Ethiopia rejects independent probes into Tigray conflict

Ethiopia rejects independent probes into Tigray conflict

Ethiopia’s government is rejecting calls for independent investigations into the deadly conflict in its Tigray region, saying it “doesn’t need a babysitter”.

The declaration by senior government official Redwan Hussein came amid international calls for more transparency into the month-long fighting between Ethiopian forces and those of the fugitive Tigray regional government that is thought to have killed thousands, including civilians.

At least one large-scale massacre has been documented, and others are feared.

Hussein told reporters on Tuesday evening that Ethiopia will invite others for assistance only if it feels that “it failed to investigate”.

To assume the government cannot carry out such probes “is belittling the government,” he said.

Ethiopia’s government has pushed back against what it calls outside “interference” from efforts at dialogue to delivering aid, drawing on its history as the rare African country never colonised, a source of deep national pride.

But frustration is growing as the northern Tigray region remains largely cut off from the outside world, with food and medicines desperately needed by the population of six million – nearly a million of them now thought to be displaced.

The lack of transparency, as most communications and transport links remain severed, has complicated efforts to verify the warring side’s claims.

It also hurts efforts to understand the extent of atrocities that have been committed since Prime Minister Abiy Ahmed on November 4 announced that fighting had begun with the Tigray People’s Liberation Front (TPLF), which dominated Ethiopia’s government and military for nearly three decades before he came to power and sidelined it.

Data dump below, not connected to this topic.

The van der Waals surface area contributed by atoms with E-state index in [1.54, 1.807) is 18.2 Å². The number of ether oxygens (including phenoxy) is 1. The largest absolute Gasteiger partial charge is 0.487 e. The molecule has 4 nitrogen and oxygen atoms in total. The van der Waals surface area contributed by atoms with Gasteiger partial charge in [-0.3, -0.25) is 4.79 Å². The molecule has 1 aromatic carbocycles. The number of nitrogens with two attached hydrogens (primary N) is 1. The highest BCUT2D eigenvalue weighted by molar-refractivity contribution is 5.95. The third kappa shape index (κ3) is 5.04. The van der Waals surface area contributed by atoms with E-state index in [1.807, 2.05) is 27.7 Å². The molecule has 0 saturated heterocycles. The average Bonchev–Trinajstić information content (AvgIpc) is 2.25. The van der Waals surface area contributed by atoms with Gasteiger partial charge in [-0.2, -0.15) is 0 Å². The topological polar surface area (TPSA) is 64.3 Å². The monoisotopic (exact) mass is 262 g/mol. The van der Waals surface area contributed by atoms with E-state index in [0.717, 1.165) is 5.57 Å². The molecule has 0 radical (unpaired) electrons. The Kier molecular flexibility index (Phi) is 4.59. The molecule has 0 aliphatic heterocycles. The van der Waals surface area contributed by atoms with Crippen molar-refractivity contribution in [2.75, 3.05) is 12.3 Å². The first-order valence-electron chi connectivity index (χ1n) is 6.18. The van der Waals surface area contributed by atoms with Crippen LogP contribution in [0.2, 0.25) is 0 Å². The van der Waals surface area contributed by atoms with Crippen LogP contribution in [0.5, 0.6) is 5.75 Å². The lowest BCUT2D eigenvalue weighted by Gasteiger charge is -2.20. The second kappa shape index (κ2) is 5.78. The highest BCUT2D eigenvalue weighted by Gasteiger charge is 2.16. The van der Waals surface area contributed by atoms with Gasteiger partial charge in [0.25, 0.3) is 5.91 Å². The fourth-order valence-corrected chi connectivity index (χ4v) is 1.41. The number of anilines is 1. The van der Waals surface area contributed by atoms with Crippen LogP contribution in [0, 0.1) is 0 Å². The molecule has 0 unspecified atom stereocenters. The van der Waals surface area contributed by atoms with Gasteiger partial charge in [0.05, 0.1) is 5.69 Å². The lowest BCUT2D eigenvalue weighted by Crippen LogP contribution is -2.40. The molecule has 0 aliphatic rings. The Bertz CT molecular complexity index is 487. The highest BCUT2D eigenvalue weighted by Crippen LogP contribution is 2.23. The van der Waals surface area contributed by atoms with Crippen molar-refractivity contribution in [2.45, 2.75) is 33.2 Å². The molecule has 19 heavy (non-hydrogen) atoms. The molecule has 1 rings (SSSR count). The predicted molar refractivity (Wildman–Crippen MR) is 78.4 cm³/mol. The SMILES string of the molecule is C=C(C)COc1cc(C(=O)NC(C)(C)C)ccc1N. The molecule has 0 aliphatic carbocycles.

The federal and the regional governments regard each other as illegal, as the TPLF objects to the postponement of national elections until next year because of the COVID-19 pandemic and sees Abiy’s mandate as expired.

UN staffers shot at

Abiy’s government has made it clear it wants to manage aid delivery. On Tuesday, it said its forces had shot at and detained United Nations staffers who allegedly broke through two checkpoints while trying to reach areas where “they were not supposed to go”.

UN spokesman Stephane Dujarric said four people were in a convoy trying to assess the roads, which “needs to be done before a larger UN aid convoys go in”.

The staffers have since been released, according to Redwan.

An alarmed UN said it is “engaging at the highest level with the federal government to express our concerns” more than a week after it and the government signed a deal to allow humanitarian access. The deal, crucially, allows aid only in areas under federal government control.

While Ethiopia’s government says the fighting has stopped, the leaders of the rebellious TPLF have asserted that the conflict continues.

Sporadic shooting remains in Tigray and humanitarian assistance must be escorted by defence forces, Redwan said.

Amid growing allegations of massacres and attacks on refugee camps inside Tigray, the UN human rights office has not responded to a question about whether it has begun investigating possible war crimes.

Mekelle ‘without medical care’

Meanwhile, the need for aid is being called critical.

The Tigrayan capital, Mekelle, a city of half a million people, is “basically today without medical care,” the director-general of the International Committee for the Red Cross, Robert Mardini, told reporters on Tuesday.

In a Twitter post on Wednesday, Mardini said the city’s Ayder Referral Hospital has run out of supplies, including fuel for power generators.

“Doctors and nurses have suspended intensive care services and are struggling to do routine care like delivering babies or providing dialysis treatment,” he said.

A joint ICRC-Ethiopian Red Cross convoy with supplies for hundreds of wounded people is ready to go to Mekelle, pending approval, he said. It would be the first international convoy to reach the city since the fighting began.

While the risk of insecurity remains in the Tigrayan capital, there is no active fighting, Mardini said.

“People in Tigray have been cut off from services for nearly a month. They have had no phone, no internet, no electricity and no fuel. Cash is running out. This, of course, adds to the tension,” he said.